Posts Tagged ‘Open’

Patrik Antonius Wants to Open Poker Room in Monaco

 Patrik Antonius Wants to Open Poker Room in Monaco

Patrik Antonius was one of the kings of poker before Black Friday. He was a successful player before poker exploded, but it was the poker boom that really helped him rise to fame, as it did with many poker players. One of the most prolific online players of all time, his success at nose bleed stakes plus stunning good looks (and I mean that when judging on a regular attractiveness scale, not just a poker player attractiveness scale) propelled him to superstar status.

His former online poker home, Full Tilt, gone and online games tougher than ever, Patrik Antonius isn’t as active in poker as he used to be, but he is still playing and having a good time. Now living in Monaco, he is currently competing in the PokerStars Championship sponsored by Monte-Carlo Casino. It is there that PokerNews found him and asked him how things were going.

“I’ve been very good,” Antonius told PokerNews. “I’m very happy with my life situation, I can’t complain. You know, I haven’t been traveling for the events. Life changes a little bit and my lifestyle has changed as well.”

“I’ve been here in Monaco with my family, my kids are growing and I don’t really want to be months and months away from home anymore,” he added. “I wished we would have more, bigger and regular games in Europe.”

Hey, makes sense. While there are certainly places to play poker in Europe, Antonius prefers cash games and the best ones are in Las Vegas and Macau, neither of which is ever arguably convenient to Monaco. And while there are a bunch of major tourneys every year in Europe, the United States is still where it’s at.

“I can’t say that I’m a very experienced tournament player anymore,” Antonius told PokerNews. “I was playing a lot of tournaments in 2005 and 2006, but for the last eight years or so, I’ve played fewer than 10 tournaments a year.”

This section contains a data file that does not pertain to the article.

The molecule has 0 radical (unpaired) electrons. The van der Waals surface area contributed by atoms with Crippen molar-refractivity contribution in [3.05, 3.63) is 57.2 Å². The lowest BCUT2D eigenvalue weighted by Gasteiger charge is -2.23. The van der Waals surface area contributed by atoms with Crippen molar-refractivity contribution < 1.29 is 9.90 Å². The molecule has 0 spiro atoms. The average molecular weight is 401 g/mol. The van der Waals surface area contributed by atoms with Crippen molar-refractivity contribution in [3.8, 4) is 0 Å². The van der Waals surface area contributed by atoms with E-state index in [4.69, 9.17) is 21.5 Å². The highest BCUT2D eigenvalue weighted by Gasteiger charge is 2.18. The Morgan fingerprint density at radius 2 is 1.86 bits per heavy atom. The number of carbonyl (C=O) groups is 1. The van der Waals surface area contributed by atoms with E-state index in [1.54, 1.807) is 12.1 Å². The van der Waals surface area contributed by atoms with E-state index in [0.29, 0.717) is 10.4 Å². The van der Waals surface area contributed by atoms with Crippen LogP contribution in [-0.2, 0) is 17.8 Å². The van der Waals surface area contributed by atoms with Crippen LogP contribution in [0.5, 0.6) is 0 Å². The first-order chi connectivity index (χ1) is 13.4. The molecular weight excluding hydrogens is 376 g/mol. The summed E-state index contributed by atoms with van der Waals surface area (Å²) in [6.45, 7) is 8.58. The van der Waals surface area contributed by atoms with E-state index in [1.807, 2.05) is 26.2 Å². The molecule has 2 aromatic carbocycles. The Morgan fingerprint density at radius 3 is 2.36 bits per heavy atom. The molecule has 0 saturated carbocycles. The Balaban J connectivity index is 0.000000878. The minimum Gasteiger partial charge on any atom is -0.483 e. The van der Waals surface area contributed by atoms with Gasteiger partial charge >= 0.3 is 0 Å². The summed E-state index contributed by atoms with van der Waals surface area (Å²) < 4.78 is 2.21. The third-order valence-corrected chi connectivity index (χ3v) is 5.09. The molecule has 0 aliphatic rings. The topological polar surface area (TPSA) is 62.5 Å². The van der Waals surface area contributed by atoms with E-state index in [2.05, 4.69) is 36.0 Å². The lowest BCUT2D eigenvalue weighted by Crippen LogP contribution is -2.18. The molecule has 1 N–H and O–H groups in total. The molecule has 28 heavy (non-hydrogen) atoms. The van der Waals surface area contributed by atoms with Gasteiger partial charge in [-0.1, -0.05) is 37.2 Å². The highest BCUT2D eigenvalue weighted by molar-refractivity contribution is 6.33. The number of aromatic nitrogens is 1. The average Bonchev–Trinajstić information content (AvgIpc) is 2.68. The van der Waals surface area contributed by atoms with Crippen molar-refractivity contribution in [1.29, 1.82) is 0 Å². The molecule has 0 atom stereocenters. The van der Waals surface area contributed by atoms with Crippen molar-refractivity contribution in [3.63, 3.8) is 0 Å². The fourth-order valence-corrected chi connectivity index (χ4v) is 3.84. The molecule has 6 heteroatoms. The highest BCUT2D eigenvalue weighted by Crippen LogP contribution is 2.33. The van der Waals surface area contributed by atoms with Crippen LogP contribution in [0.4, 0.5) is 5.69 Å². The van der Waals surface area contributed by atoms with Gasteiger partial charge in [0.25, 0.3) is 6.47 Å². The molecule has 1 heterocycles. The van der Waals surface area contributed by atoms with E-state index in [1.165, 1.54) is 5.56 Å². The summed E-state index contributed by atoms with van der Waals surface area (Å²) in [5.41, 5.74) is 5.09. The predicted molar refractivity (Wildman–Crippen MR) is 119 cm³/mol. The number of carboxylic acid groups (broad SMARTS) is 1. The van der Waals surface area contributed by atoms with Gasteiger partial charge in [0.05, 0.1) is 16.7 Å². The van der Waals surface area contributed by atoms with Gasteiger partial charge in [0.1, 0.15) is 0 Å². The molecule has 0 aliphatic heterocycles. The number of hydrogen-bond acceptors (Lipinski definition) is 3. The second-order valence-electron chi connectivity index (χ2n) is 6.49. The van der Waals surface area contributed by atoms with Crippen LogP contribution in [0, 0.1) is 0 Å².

So, since finding a good game locally is a problem and Antonius isn’t very keen on traveling to hell and gone for one, he is doing something about it. Antonius is working on creating his own land-based poker room right there in Monaco.

“I can’t share any details yet but if we could get a nice poker room in Europe, that would be good for a lot of people,” he said.

Oh, but he did share some details. Antonius believes that Monaco could support a poker room because he knows of enough poker players who are interested in playing “decently high stakes” cash games and who would also be happy to make a short trip to Monaco, rather than, say, Las Vegas or Macau.

“People would fly here from all over the world. It would be very easy to organize good games here. We just have to get proper rake so it’s reasonable.”

Poker News Daily

Pete Yanhan Chen Wins WPT Beijing to Open WPT Season XVI

 Pete Yanhan Chen Wins WPT Beijing to Open WPT Season XVI

Well, we kind of knew this was going to happen going into the final table of the first event of the World Poker Tour (WPT) Season XVI, but Pete Yanhan Chen made it official Wednesday, winning WPT Beijing. Chen entered the six-handed final table with a prohibitive chip lead, holding more chips than his five opponents combined.

Chen’s lead was never really in doubt the entire final table. He wielded his chip stack like Reinhardt’s hammer in Overwatch, keeping everyone at bay while he chipped up.

The one time it looked like maybe, possibly, Chen could be at risk of coming back to the pack was with four players remaining. According to WPT.com, he raised all-in pre-flop under the gun and Zhang Wenbin called all-in for around a million chips. Zhang had Chen dominated with K-J against K-7 and it held up, allowing him to double-up to 2.2 million. Chen still had 7.4 million, so it wasn’t a big deal.

The very next hand, the 79th of the final table, Zhang raised to 195,000 pre-flop and Chen again shoved, putting Zhang all-in. Zhang called with pocket Queens, way ahead of Chen’s K-J. If Zhang doubled-up on this hand, he would be well within striking distance of Chen. That didn’t happen, though, as Chen flopped a King to give him a better pair and then rivered another King for good measure. Zhang was out of the tournament in fourth place and Chen got his chips back from the previous hand, growing his stack to 9.715 million.

Shortly thereafter, Lu Yingqi was knocked out in third place, setting up the heads-up match between Chen Yanhan and Chen Ke. Yanhan (we’re switching naming conventions now since they are both Chens), of course, had a huge lead, 9.99 million to 2.01 million. Ke held on as long as he could, but it was no contest.